04 October 2004 by -

The latest ratifications by Burundi, Liberia and Guyana have enlarged membership of the International Criminal Court (ICC) to 97 countries. After being ravaged by war since 1989, Liberia's ratification has huge symbolic value. However, the Burundi ratification has raised some pressing issues. The site of almost-daily massacres for the last eleven years, the country has already been discreetly earmarked for investigations by prosecutor Luis Moreno Ocampo. His staff is looking into the slaughter of at least 152 Banyamulenge refugees at the Gatumba camp on 13 August 2004.

27 June 2005 by -

According to the Sudanese official news agency Suna, a court due to sit in the northern Darfur capital of El Fasher opened its proceedings on 15 June, reports the UN press agency IRIN. The court was established by judicial decree two days earlier on 13 June. Some 160 suspects are expected to appear before it as part of the public trial hearings, says IRIN. The hearings are Sudan's legal response to the UN's referral of Darfur crimes to the International Criminal Court (ICC) on 31 March.

11 April 2008 by -

The Prosecutor of the International Criminal Court (ICC), Luis Moreno Ocampo, asked the Colombian government on 31 March to send him detailed information on crimes committed during the government\'s war with the Revolutionary Armed Forces (FARC). Moreno Ocampo indicated that he has information that «thousands of people have been killed, went missing, were kidnapped or forcibly displaced since 1 November 2002». He also asked the government to communicate more details about proposals for a truce with the extreme-right paramilitary forces (AUC).

25 April 2005 by -

In an official photograph taken in The Hague on 16 April, the International Criminal Court (ICC) prosecutor is surrounded by 24 community leaders from northern Uganda who had come to ask him to suspend his investigations in their country. The balance of power was clear. "As soon as there is a solution to end the violence, and if the prosecution is not serving the interest of justice, then my duty is to stop the investigation and prosecution," Luis Moreno Ocampo told AFP after the meeting.

29 March 2005 by -

The UN Security Council decided on 24 March «to establish the United Nations mission in Sudan (UNMIS) for an initial period of six months (...) and that UNMIS will consist of up to 10,000 military personnel». The decision, which was voted unanimously by its 15 members, did not resolve the question of which jurisdiction will prosecute suspects in Darfur. The French ambassador filed a draft resolution on the eve of the vote to send perpetrators before the International Criminal Court (ICC).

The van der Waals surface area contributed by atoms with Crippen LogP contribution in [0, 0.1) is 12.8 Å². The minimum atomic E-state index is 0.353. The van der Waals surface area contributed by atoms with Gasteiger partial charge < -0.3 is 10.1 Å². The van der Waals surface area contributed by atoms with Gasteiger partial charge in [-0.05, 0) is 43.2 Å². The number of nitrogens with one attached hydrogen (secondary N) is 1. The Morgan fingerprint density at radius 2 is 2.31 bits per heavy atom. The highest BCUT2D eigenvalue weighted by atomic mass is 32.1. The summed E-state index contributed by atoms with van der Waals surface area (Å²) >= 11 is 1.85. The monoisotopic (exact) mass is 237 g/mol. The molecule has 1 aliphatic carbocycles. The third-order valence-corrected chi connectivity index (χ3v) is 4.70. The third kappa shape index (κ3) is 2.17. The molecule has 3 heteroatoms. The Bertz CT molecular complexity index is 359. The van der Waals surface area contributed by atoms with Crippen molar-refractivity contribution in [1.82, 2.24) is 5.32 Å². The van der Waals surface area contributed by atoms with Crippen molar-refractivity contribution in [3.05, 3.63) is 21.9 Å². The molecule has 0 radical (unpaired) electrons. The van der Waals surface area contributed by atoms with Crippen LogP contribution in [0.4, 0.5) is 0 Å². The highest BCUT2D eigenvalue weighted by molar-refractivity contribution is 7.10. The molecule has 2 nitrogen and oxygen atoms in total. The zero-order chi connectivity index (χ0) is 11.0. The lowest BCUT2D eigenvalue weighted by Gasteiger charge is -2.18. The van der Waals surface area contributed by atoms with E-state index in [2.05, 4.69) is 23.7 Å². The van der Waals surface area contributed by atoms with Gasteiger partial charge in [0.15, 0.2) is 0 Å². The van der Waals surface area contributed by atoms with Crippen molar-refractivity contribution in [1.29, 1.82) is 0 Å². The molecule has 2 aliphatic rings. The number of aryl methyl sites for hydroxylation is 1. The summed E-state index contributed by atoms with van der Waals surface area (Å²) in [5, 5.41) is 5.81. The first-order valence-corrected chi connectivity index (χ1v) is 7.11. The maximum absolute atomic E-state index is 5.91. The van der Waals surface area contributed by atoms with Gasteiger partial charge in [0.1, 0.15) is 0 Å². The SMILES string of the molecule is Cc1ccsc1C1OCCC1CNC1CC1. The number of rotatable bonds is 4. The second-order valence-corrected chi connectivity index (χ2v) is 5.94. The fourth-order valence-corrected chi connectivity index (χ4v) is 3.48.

14 March 2005 by -


The States Parties to this Statute,

Conscious that all peoples are united by common bonds, their cultures pieced together in a shared heritage, and concerned that this delicate mosaic may be shattered at any time,

Mindful that during this century millions of children, women and men have been victims of unimaginable atrocities that deeply shock the conscience of humanity,

Recognizing that such grave crimes threaten the peace, security and well-being of the world,

15 December 2010 by Caasi Sagalai

“Life here is terrible. Our children are dying from the extreme cold. We are refugees in our own country,” says a resident of the Ya Mumbi Internally Displaced Persons (IDPs) camp in Kenya’s Northern Rift valley region. Three years after violence swept the country following the December 2007 elections, Kenya clearly still struggles in its aftermath.

01 December 2010 by Claire Wachira

Kenya expects the International Criminal Court this month to hand out six arrest warrants to alleged perpetrators of the country’s post-election violence. Public speculation is rife, and the looming warrants are causing tension between Kenya’s two main political parties.

01 December 2010 by Pablo Gamez

This November marked the 65th anniversary of the Nuremberg war crimes tribunals. International Criminal Court Chief Prosecutor Luis Moreno Ocampo looks back at the historical trials and discusses their impact on current international justice.

15 December 2010 by Leiuh Asuman Wakida and Priscilla Nadunga

Almost seven years after Uganda gave the names of the top Lord’s Resistance Army commanders to the International Criminal Court, the country remains divided as to which path should be taken towards justice. Some Ugandan public figures are again calling for the formation of a truth and reconciliation body.